LISBON (Reuters) – Striking fuel-tanker drivers in Portugal have agreed to provide essential supplies to emergency services such as hospitals and airports, the government said on Wednesday, but the strike continued, worsening fuel shortages in cities and towns across the country.
Portugal declared an energy crisis on Tuesday night after the strike forced it to order striking workers to get back on the road immediately as airports resorted to emergency reserves, forcing at least one flight to be canceled.
Airports - Lisbon - Faro - Country - Tourist
Airports in Lisbon and Faro, the country’s two biggest tourist hubs, have been running low on fuel supplies, and long queues of motorists have formed outside thousands of petrol stations across the country.
But the airport in Porto, another popular tourist spot, is coping as its fuel arrives through a pipeline, Portuguese news agency Lusa said.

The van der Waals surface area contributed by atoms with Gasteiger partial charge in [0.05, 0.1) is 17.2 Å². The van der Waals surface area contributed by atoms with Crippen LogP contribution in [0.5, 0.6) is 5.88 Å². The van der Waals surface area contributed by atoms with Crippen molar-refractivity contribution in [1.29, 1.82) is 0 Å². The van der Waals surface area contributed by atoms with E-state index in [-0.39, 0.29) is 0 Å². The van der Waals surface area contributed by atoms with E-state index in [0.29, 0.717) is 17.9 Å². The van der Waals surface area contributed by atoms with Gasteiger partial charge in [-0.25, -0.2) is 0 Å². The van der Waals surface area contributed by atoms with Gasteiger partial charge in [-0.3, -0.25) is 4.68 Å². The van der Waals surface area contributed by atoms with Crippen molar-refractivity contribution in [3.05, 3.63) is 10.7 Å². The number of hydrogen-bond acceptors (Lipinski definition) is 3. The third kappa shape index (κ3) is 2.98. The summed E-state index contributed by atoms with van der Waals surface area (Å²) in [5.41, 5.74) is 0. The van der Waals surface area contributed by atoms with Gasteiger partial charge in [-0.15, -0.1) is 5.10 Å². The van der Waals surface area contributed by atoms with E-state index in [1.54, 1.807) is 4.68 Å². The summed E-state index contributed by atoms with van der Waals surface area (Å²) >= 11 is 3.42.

Government - Statement - Representatives - National - Union
The government said in a statement that representatives from the National Union of Dangerous Goods Drivers had agreed to provide minimum services in talks held late on Tuesday.
“The aim of the meeting wasn’t to reach an agreement (on the strike). The aim was to define minimum services so the population doesn’t suffer as it...
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